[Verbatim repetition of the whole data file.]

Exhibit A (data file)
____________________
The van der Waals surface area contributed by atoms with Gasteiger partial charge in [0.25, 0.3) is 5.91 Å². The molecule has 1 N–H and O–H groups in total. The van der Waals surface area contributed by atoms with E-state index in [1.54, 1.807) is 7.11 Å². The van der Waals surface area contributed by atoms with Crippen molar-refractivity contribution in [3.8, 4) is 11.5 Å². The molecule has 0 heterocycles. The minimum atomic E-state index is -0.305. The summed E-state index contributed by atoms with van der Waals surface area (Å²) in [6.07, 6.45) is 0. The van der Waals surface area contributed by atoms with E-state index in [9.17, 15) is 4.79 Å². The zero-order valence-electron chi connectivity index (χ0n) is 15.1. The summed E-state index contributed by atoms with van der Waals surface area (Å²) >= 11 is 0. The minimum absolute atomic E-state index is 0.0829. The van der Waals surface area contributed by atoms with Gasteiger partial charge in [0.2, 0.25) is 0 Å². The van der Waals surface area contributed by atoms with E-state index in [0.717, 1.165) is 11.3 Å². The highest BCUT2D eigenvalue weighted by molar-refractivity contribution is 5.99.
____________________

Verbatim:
The van der Waals surface area contributed by atoms with Gasteiger partial charge in [0.25, 0.3) is 5.91 Å². The molecule has 1 N–H and O–H groups in total. The van der Waals surface area contributed by atoms with E-state index in [1.54, 1.807) is 7.11 Å². The van der Waals surface area contributed by atoms with Crippen molar-refractivity contribution in [3.8, 4) is 11.5 Å². The molecule has 0 heterocycles. The minimum atomic E-state index is -0.305. The summed E-state index contributed by atoms with van der Waals surface area (Å²) in [6.07, 6.45) is 0. The van der Waals surface area contributed by atoms with E-state index in [9.17, 15) is 4.79 Å². The zero-order valence-electron chi connectivity index (χ0n) is 15.1. The summed E-state index contributed by atoms with van der Waals surface area (Å²) >= 11 is 0. The minimum absolute atomic E-state index is 0.0829. The van der Waals surface area contributed by atoms with Gasteiger partial charge in [0.2, 0.25) is 0 Å². The van der Waals surface area contributed by atoms with E-state index in [0.717, 1.165) is 11.3 Å². The highest BCUT2D eigenvalue weighted by molar-refractivity contribution is 5.99.